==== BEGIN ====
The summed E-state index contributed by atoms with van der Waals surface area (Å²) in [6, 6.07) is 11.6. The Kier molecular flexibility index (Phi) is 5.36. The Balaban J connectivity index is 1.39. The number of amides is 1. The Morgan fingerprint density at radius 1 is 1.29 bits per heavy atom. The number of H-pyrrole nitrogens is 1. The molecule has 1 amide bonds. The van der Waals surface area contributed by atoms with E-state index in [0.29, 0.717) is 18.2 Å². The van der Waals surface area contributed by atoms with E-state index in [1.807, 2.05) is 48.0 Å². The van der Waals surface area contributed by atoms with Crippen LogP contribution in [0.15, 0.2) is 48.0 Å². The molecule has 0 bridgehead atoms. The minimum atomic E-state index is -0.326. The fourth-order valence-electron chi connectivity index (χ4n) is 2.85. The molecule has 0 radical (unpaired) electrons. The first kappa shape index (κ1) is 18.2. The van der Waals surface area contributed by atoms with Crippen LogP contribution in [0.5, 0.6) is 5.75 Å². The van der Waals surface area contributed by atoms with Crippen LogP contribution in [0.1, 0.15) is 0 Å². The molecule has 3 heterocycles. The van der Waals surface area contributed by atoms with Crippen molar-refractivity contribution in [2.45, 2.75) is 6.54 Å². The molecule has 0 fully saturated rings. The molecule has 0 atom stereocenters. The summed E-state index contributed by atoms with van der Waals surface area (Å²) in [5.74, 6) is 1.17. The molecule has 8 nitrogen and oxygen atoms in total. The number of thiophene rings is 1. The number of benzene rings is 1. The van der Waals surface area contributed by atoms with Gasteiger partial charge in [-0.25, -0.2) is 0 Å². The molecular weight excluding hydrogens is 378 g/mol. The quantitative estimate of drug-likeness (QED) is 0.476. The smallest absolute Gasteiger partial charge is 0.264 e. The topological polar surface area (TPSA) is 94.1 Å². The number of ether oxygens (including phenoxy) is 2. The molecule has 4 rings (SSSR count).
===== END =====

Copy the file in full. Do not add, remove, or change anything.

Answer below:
The summed E-state index contributed by atoms with van der Waals surface area (Å²) in [6, 6.07) is 11.6. The Kier molecular flexibility index (Phi) is 5.36. The Balaban J connectivity index is 1.39. The number of amides is 1. The Morgan fingerprint density at radius 1 is 1.29 bits per heavy atom. The number of H-pyrrole nitrogens is 1. The molecule has 1 amide bonds. The van der Waals surface area contributed by atoms with E-state index in [0.29, 0.717) is 18.2 Å². The van der Waals surface area contributed by atoms with E-state index in [1.807, 2.05) is 48.0 Å². The van der Waals surface area contributed by atoms with Crippen LogP contribution in [0.15, 0.2) is 48.0 Å². The molecule has 0 bridgehead atoms. The minimum atomic E-state index is -0.326. The fourth-order valence-electron chi connectivity index (χ4n) is 2.85. The molecule has 0 radical (unpaired) electrons. The first kappa shape index (κ1) is 18.2. The van der Waals surface area contributed by atoms with Crippen LogP contribution in [0.5, 0.6) is 5.75 Å². The van der Waals surface area contributed by atoms with Crippen LogP contribution in [0.1, 0.15) is 0 Å². The molecule has 3 heterocycles. The van der Waals surface area contributed by atoms with Crippen molar-refractivity contribution in [2.45, 2.75) is 6.54 Å². The molecule has 0 fully saturated rings. The molecule has 0 atom stereocenters. The summed E-state index contributed by atoms with van der Waals surface area (Å²) in [5.74, 6) is 1.17. The molecule has 8 nitrogen and oxygen atoms in total. The number of thiophene rings is 1. The number of benzene rings is 1. The van der Waals surface area contributed by atoms with Gasteiger partial charge in [-0.25, -0.2) is 0 Å². The molecular weight excluding hydrogens is 378 g/mol. The quantitative estimate of drug-likeness (QED) is 0.476. The smallest absolute Gasteiger partial charge is 0.264 e. The topological polar surface area (TPSA) is 94.1 Å². The number of ether oxygens (including phenoxy) is 2. The molecule has 4 rings (SSSR count).